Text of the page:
Through the media, a troubled and despondent person who otherwise might not have just enough gusto to commit a hate crime can glean the reality of what otherwise seems unimaginable. They learn a way to finally matter if they can so profoundly affect so many people and get the attention they’ve always wanted and missed. They can finally belong, even though the meaning and belonging are of the ugliest, most evil kind.
Mass shootings show how painful it can be to exist without mattering, with deep suffering of this magnitude. But what causes some to express their pain violently and others to suffer quietly? Some propositions include isolation, medication side-effects, fatherlessness, and the general cultural malignancy of America. Perhaps those who possess a perfect storm of vulnerabilities turn viral when they reach a threshold of suffering. This can then push them over the edge to execute the final hate crime, with the help of media attention.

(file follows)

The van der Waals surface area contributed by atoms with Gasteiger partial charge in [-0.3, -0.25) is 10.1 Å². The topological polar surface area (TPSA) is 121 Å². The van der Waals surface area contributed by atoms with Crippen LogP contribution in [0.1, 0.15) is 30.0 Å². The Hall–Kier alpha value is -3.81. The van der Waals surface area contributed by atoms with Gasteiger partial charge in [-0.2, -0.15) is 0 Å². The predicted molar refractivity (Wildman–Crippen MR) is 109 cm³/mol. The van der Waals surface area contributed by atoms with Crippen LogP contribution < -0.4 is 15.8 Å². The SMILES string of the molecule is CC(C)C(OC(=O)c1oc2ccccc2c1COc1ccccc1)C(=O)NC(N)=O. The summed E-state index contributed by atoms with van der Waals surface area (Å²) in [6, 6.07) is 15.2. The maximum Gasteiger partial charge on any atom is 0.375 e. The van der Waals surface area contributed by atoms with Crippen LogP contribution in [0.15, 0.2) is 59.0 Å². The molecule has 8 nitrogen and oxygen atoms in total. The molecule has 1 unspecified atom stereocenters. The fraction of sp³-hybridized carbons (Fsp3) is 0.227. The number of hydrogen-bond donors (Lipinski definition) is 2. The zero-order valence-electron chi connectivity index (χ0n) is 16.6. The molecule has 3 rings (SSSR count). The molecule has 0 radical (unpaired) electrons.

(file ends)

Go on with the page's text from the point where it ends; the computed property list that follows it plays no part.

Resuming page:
Belonging at Any Cost
No matter the price, no matter the ethos, we need to matter—somehow, we need to belong. We need to share ourselves and feel we are not alone. We are deeply social organisms, and pioneering neuropsychiatrist Dan Siegel goes so far to say that our minds and nervous systems are necessarily intertwined with one another. When we can’t meet this need to belong through joy or compassion, our suffering seeks it via destruction. And when extreme, we may seek it via death—suicide and/or killing others.